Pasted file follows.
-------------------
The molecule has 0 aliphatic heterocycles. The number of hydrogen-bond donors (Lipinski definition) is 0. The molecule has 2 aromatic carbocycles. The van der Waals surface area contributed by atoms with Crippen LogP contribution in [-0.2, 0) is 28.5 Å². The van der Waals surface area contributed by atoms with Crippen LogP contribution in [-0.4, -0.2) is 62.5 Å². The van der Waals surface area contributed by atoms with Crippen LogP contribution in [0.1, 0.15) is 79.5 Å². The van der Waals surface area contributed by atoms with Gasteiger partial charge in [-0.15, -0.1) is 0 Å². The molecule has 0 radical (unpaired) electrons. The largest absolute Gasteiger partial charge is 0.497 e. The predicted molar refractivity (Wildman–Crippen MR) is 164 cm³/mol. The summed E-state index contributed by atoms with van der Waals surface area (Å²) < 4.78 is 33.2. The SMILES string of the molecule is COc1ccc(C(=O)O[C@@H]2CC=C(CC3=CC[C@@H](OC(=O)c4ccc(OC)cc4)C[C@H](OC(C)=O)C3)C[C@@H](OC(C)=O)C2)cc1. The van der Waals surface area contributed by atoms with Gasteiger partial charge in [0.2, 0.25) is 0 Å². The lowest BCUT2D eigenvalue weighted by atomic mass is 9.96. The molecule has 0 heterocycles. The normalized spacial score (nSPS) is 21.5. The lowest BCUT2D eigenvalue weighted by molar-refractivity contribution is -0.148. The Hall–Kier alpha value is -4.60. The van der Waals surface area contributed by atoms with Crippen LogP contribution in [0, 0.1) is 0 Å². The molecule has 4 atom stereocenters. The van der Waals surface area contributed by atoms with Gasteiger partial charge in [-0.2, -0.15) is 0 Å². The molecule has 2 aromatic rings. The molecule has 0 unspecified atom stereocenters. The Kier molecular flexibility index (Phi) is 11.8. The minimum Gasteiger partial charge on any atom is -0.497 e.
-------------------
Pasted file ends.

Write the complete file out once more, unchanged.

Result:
The molecule has 0 aliphatic heterocycles. The number of hydrogen-bond donors (Lipinski definition) is 0. The molecule has 2 aromatic carbocycles. The van der Waals surface area contributed by atoms with Crippen LogP contribution in [-0.2, 0) is 28.5 Å². The van der Waals surface area contributed by atoms with Crippen LogP contribution in [-0.4, -0.2) is 62.5 Å². The van der Waals surface area contributed by atoms with Crippen LogP contribution in [0.1, 0.15) is 79.5 Å². The van der Waals surface area contributed by atoms with Gasteiger partial charge in [-0.15, -0.1) is 0 Å². The molecule has 0 radical (unpaired) electrons. The largest absolute Gasteiger partial charge is 0.497 e. The predicted molar refractivity (Wildman–Crippen MR) is 164 cm³/mol. The summed E-state index contributed by atoms with van der Waals surface area (Å²) < 4.78 is 33.2. The SMILES string of the molecule is COc1ccc(C(=O)O[C@@H]2CC=C(CC3=CC[C@@H](OC(=O)c4ccc(OC)cc4)C[C@H](OC(C)=O)C3)C[C@@H](OC(C)=O)C2)cc1. The van der Waals surface area contributed by atoms with Gasteiger partial charge in [0.2, 0.25) is 0 Å². The lowest BCUT2D eigenvalue weighted by atomic mass is 9.96. The molecule has 0 heterocycles. The normalized spacial score (nSPS) is 21.5. The lowest BCUT2D eigenvalue weighted by molar-refractivity contribution is -0.148. The Hall–Kier alpha value is -4.60. The van der Waals surface area contributed by atoms with Crippen LogP contribution in [0, 0.1) is 0 Å². The molecule has 4 atom stereocenters. The van der Waals surface area contributed by atoms with Gasteiger partial charge in [-0.2, -0.15) is 0 Å². The molecule has 2 aromatic rings. The molecule has 0 unspecified atom stereocenters. The Kier molecular flexibility index (Phi) is 11.8. The minimum Gasteiger partial charge on any atom is -0.497 e.